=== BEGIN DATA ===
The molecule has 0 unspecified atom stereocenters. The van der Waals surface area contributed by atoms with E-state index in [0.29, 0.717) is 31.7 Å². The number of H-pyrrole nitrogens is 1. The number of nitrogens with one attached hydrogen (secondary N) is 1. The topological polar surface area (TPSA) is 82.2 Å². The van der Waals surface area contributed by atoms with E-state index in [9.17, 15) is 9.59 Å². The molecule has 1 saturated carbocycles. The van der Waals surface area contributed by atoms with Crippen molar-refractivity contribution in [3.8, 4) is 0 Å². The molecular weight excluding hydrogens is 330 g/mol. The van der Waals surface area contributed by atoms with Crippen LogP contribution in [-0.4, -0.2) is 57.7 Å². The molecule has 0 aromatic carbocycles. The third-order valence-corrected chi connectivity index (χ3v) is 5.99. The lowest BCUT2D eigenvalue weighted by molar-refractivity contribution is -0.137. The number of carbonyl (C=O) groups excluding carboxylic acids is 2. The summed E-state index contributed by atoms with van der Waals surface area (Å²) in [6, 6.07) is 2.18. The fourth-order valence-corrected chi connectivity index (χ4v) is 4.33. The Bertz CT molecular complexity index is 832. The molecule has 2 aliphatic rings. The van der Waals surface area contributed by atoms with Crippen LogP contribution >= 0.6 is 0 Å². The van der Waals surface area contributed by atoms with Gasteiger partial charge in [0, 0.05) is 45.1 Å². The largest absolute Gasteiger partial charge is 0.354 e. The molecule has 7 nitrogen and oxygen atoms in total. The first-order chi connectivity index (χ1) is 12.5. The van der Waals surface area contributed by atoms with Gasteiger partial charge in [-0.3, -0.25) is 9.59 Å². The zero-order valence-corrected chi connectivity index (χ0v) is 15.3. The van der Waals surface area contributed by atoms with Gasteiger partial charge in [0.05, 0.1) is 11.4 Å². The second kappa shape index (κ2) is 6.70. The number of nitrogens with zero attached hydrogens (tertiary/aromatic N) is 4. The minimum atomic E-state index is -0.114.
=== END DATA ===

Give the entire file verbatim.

The molecule has 0 unspecified atom stereocenters. The van der Waals surface area contributed by atoms with E-state index in [0.29, 0.717) is 31.7 Å². The number of H-pyrrole nitrogens is 1. The number of nitrogens with one attached hydrogen (secondary N) is 1. The topological polar surface area (TPSA) is 82.2 Å². The van der Waals surface area contributed by atoms with E-state index in [9.17, 15) is 9.59 Å². The molecule has 1 saturated carbocycles. The van der Waals surface area contributed by atoms with Crippen molar-refractivity contribution in [3.8, 4) is 0 Å². The molecular weight excluding hydrogens is 330 g/mol. The van der Waals surface area contributed by atoms with Crippen LogP contribution in [-0.4, -0.2) is 57.7 Å². The molecule has 0 aromatic carbocycles. The third-order valence-corrected chi connectivity index (χ3v) is 5.99. The lowest BCUT2D eigenvalue weighted by molar-refractivity contribution is -0.137. The number of carbonyl (C=O) groups excluding carboxylic acids is 2. The summed E-state index contributed by atoms with van der Waals surface area (Å²) in [6, 6.07) is 2.18. The fourth-order valence-corrected chi connectivity index (χ4v) is 4.33. The Bertz CT molecular complexity index is 832. The molecule has 2 aliphatic rings. The van der Waals surface area contributed by atoms with Crippen LogP contribution >= 0.6 is 0 Å². The van der Waals surface area contributed by atoms with Gasteiger partial charge in [0, 0.05) is 45.1 Å². The largest absolute Gasteiger partial charge is 0.354 e. The molecule has 7 nitrogen and oxygen atoms in total. The first-order chi connectivity index (χ1) is 12.5. The van der Waals surface area contributed by atoms with Gasteiger partial charge in [-0.3, -0.25) is 9.59 Å². The zero-order valence-corrected chi connectivity index (χ0v) is 15.3. The van der Waals surface area contributed by atoms with Gasteiger partial charge in [0.05, 0.1) is 11.4 Å². The second kappa shape index (κ2) is 6.70. The number of nitrogens with zero attached hydrogens (tertiary/aromatic N) is 4. The minimum atomic E-state index is -0.114.